One of the key elements of equipment for a future human expedition to Mars will be a spacesuit that allows astronauts to roam the Martian surface. Now, for the first time, three Mars analogue suit development teams around the world have performed simultaneous experiments, coordinated from a single mission control centre. The experiments are a first step in developing a universal standard for comparing Mars analogue suits in terms of the impact they have on the agility and dexterity of the suit wearers. The 'World Space Walk 2013' coordinated tests took place on Tuesday 8th October as a highlight of World Space Week 2013, which this year has the theme of 'Exploring Mars, Discovering Earth'. The tests were designed and led by the Austrian Space Forum, which also provided the Mission Control Centre for the campaign. The spacesuit experiments were carried out in Innsbruck, North Dakota and Utah, with additional support from France.
Explorers on the surface of Mars will face a cold, dusty environment with a thin atmosphere of mainly carbon dioxide. Away from any settlement on an Extra Vehicular Activity (EVA), they will need to rely on their spacesuit to provide oxygen to breathe and a comfortable temperature, pressure and atmosphere in which to work.
Experiment designer, Alexander Soucek of the Austrian Space Forum, explains, "In order to provide the safe environment needed by astronauts, spacesuits can be cumbersome and heavy. If future mission planners are to select the right suit for the right expedition, they need to have independent data for comparing and evaluating suits created by different teams."
The 'World Space Walk' spacesuit testers performed agility and mobility tasks wearing:
- the Aouda.X suit developed by the Austrian Space Forum in Innsbruck, Austria
- the NDX-2 suit developed by the Human Spaceflight Laboratory of the University of North Dakota, USA
- analogue suits at the Mars Desert Research Station (MDRS), Utah, USA.
The deep-sea diving specialists, Comex, in Marseille, France also participated in the tests by monitoring telemetry data from the suits. Comex is the designer of the Gandolfi spacesuit, which was used recently by the European Space Agency to recreate the activities of the Apollo 11 astronauts under the sea in the Bay of Marseille.
The World Space Walk suit testers performed the following three experimental activities wearing their Mars analogue spacesuits:
1) Complete an obstacle course. Erect a tripod. Mount a gnomon (sundial) on tripod.
2) Complete an obstacle course. Take a camera from the spacesuit's pocket. Take pictures of feet and horizon pointing north, south, east and west.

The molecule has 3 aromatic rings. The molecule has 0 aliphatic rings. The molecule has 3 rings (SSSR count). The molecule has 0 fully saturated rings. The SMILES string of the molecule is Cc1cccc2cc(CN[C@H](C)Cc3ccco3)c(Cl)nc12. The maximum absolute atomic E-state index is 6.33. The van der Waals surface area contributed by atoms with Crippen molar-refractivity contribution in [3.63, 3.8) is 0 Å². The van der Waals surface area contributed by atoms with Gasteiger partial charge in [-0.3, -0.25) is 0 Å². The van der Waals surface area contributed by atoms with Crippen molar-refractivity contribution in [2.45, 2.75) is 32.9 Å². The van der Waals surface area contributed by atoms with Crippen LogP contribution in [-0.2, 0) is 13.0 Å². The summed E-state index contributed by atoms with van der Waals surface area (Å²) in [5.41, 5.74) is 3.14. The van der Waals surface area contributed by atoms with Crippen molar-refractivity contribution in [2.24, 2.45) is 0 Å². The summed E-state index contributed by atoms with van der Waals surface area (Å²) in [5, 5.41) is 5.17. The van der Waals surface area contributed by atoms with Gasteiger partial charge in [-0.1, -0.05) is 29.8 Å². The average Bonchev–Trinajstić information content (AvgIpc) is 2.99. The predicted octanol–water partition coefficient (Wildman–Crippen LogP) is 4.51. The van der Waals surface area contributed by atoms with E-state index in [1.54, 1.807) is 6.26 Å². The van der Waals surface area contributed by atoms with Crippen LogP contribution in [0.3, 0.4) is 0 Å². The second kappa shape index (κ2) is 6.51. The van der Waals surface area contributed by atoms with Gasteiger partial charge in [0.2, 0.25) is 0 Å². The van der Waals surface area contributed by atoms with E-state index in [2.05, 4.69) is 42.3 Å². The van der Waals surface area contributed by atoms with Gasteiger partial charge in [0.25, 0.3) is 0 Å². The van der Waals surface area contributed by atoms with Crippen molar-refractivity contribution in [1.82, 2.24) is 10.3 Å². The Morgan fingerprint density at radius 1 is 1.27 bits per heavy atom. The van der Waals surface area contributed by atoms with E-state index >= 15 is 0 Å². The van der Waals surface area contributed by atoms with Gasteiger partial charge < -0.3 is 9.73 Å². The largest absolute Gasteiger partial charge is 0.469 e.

3) Complete an obstacle course. Take out a sample bag, collect a rock sample and place in the bag. Label the sample bag and place in container.
"The World Space Walk experiments are designed to give a statistical measurement of the average time delay between performing typical activities wearing the spacesuit as compared to performing same activities unsuited," says analogue astronaut, Luca Foresta, who participated in the experiments wearing the Aouda.X suit.
The World Space Walk tests are a continuation of experiments run by the Austrian Space Forum during their Mars 2013 analogue field-campaign, which took place in Morocco in February this year. During the campaign, analogue astronauts carried out six experiments first wearing the Aouda.X suit and then without the suit, testing out different aspects of agility e.g. walking over rough terrain or the dexterity of hands and fingers when working with small technical devices. The analogue astronauts followed pre-defined movement patterns along an obstacle path of 9 meters by 20 metres. Results from the Mars 2013 tests have been submitted for publication in a special edition of the scientific journal, Astrobiology, for publication in early 2014.
"If we are going to prepare for a human mission to Mars in the future, we need to have as much knowledge as possible on the practicalities and limitations of working in spacesuits on planetary terrains. For World Space Walk 2013, we have had the amazing opportunity to work with four different teams who are developing spacesuits and to collaborate on the same set of tasks. This technical test is a simple, yet important, first milestone to compare different analogue suit systems worldwide and to contribute to a growing area of research," says Gernot Groemer, the President of the Austrian Space Forum.
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